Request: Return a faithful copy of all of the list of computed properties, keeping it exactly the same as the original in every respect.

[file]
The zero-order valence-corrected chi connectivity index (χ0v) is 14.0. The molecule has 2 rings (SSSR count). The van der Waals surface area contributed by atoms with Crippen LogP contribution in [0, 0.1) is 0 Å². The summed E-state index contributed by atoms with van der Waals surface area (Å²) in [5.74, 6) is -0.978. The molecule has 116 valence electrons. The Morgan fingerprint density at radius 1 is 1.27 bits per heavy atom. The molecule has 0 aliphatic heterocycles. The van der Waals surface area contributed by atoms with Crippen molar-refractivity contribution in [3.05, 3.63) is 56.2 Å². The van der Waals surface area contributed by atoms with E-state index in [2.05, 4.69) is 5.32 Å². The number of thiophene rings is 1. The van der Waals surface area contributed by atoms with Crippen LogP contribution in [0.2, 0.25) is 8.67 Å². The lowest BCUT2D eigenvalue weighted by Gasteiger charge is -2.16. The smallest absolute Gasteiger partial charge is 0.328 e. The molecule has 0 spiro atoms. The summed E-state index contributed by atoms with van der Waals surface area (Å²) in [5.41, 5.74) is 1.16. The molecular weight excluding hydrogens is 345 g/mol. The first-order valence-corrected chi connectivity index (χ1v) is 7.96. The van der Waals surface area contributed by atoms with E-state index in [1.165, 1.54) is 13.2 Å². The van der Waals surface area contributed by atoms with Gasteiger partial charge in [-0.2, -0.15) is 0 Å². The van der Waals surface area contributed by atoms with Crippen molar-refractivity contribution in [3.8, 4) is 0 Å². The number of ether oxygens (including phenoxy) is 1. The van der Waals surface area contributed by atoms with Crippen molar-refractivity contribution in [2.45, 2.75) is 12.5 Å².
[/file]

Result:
The zero-order valence-corrected chi connectivity index (χ0v) is 14.0. The molecule has 2 rings (SSSR count). The van der Waals surface area contributed by atoms with Crippen LogP contribution in [0, 0.1) is 0 Å². The summed E-state index contributed by atoms with van der Waals surface area (Å²) in [5.74, 6) is -0.978. The molecule has 116 valence electrons. The Morgan fingerprint density at radius 1 is 1.27 bits per heavy atom. The molecule has 0 aliphatic heterocycles. The van der Waals surface area contributed by atoms with Crippen molar-refractivity contribution in [3.05, 3.63) is 56.2 Å². The van der Waals surface area contributed by atoms with E-state index in [2.05, 4.69) is 5.32 Å². The number of thiophene rings is 1. The van der Waals surface area contributed by atoms with Crippen LogP contribution in [0.2, 0.25) is 8.67 Å². The lowest BCUT2D eigenvalue weighted by Gasteiger charge is -2.16. The smallest absolute Gasteiger partial charge is 0.328 e. The molecule has 0 spiro atoms. The summed E-state index contributed by atoms with van der Waals surface area (Å²) in [5.41, 5.74) is 1.16. The molecular weight excluding hydrogens is 345 g/mol. The first-order valence-corrected chi connectivity index (χ1v) is 7.96. The van der Waals surface area contributed by atoms with E-state index in [1.165, 1.54) is 13.2 Å². The van der Waals surface area contributed by atoms with Gasteiger partial charge in [-0.2, -0.15) is 0 Å². The van der Waals surface area contributed by atoms with Crippen molar-refractivity contribution in [3.8, 4) is 0 Å². The number of ether oxygens (including phenoxy) is 1. The van der Waals surface area contributed by atoms with Crippen molar-refractivity contribution in [2.45, 2.75) is 12.5 Å².